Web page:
In Search of MAD (1998)
There should be a shower stall at the end of the magazine aisle at Coulson's convenience store, or at the very least a hose for rinsing off. Coulson's has the best magazine selection around; luckily, The Writer, my favorite -- and the only one I buy faithfully every month -- is near the ice cream cooler, right as you enter the magazine area. It's funny, not in the ha-ha way, but in the strange way, that this obscure little magazine is there among the popular and trendy section. Its neighbors are George, The Advocate, The New Yorker and Redbook.
In a way, Coulson's reminds me of "Skin's," which was the general store I visited daily as a kid in my hometown. The store's real name was "Davis' Store," but everyone referred to it by the nick-name of its owner, Lester (Skin) Davis. Skin ran that place for years; my mother recalled sitting there, on the front porch eating candy, just like I did in the ‘70s, and just like the kids did after I went off to college. When I was a teenager, a new sign was installed at Skin's, and "Edna's and Skin's Store" was painted on it rather than "Davis' Store," to acknowledge, I suppose, that Skin's wife was always working in there, too. You'd suppose an early feminist like me would have taken pleasure in that enlightened sign, but instead it seemed inaccurate, because we continued to call the store simply "Skin's," as always.
Skin sold newspapers, but not magazines. Coulson's, on the other hand, stocks every magazine in the world. A strange mixture of homeless people and well-dressed men from nearby banks and state offices frequent Coulson's for lottery tickets, quarts of beer, cigarettes and Hostess Twinkies. While there they crowd the magazine aisle; I'm not sure if any copies are purchased, but Coulson's rivals the library for how many times each periodical is read. As you travel down the aisle, past the popular section, to craft, home decor and computer magazines, then to automotive magazines, on top of the rack at the end there is pornography, seductively calling out "pick me up! look at me!" to the businessmen and bums, who are more than happy to oblige.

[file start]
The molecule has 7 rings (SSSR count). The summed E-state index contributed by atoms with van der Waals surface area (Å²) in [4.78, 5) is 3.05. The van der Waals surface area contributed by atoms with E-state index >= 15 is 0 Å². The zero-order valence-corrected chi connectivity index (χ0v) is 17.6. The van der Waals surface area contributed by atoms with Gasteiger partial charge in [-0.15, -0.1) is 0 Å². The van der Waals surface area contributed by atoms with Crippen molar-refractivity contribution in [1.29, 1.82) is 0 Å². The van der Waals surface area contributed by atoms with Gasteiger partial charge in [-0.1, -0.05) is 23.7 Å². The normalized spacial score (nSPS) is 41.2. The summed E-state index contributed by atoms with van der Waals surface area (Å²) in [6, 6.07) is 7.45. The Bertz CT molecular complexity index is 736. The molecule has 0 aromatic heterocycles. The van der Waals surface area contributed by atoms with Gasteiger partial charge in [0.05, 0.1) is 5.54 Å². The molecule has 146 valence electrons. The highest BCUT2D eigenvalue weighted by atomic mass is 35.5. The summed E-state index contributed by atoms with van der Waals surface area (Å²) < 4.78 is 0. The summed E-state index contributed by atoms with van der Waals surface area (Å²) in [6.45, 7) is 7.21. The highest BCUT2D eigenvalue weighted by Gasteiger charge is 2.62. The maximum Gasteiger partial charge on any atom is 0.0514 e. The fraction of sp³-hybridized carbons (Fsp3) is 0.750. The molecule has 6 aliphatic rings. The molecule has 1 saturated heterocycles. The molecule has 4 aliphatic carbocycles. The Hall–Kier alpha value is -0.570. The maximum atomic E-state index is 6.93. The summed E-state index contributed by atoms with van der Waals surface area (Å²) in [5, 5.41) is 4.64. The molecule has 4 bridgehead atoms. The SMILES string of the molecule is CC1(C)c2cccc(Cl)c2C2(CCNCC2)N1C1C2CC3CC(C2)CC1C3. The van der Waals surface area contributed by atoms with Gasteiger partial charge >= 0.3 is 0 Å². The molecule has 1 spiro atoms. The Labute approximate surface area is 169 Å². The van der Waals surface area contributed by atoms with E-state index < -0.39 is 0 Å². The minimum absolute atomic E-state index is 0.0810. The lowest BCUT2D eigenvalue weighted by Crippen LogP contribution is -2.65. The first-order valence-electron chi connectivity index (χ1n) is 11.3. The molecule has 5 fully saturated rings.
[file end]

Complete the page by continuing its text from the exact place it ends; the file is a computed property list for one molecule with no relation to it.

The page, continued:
Today I am gathering copies of likely markets for my essays. Hudson Valley, House Beautiful, McCall's, first section, no problem. Wow, they even have Village Voice. One publication is left on my list. Long ago I dreamed of writing for MAD, and that particular magazine remains. "Coulson's has everything; of course they have MAD!", I think. I struggle past the assorted men, trying to avoid brushing their suits and ties, or alternately tee shirts and jeans, with my dress, venturing further down the aisle than I usually dare. Ugh, I am up to the car section. "Damn!," I whisper to myself. Comics are in the last section, across from porno. "Excuse me," I say out loud to a man who is squatting at the end of the row, as I lean down to retrieve the magazine. I try not to see what he is skimming. "Sure," he says, hopping aside a bit, but not removing his eyes from the page.
I purchase my copies and leave Coulson's in a hurry. I haven't seen a copy of MAD in twenty-five years, so I eagerly flip through it as I wait at the light for a break in traffic. It is exactly as I remember; Alfred E. Newman, Spy v. Spy, gags about the media. Suddenly I realize there is a very good reason for the familiarity; it is a reprint of one of MAD's earlier issues. Tomorrow I must return to Coulson's to get the current issue. Now where is my pepper spray?
2011 note: In about 2000, The Writer was sold to Kalmbach publishing, and its offices moved from Boston to Wisconsin. Gradually, all of the magazine's attributes were stripped away, and the change justified as modern improvement. The once-delightfully humble magazine became a pale imitation of Writer's Digest, and I stopped reading it.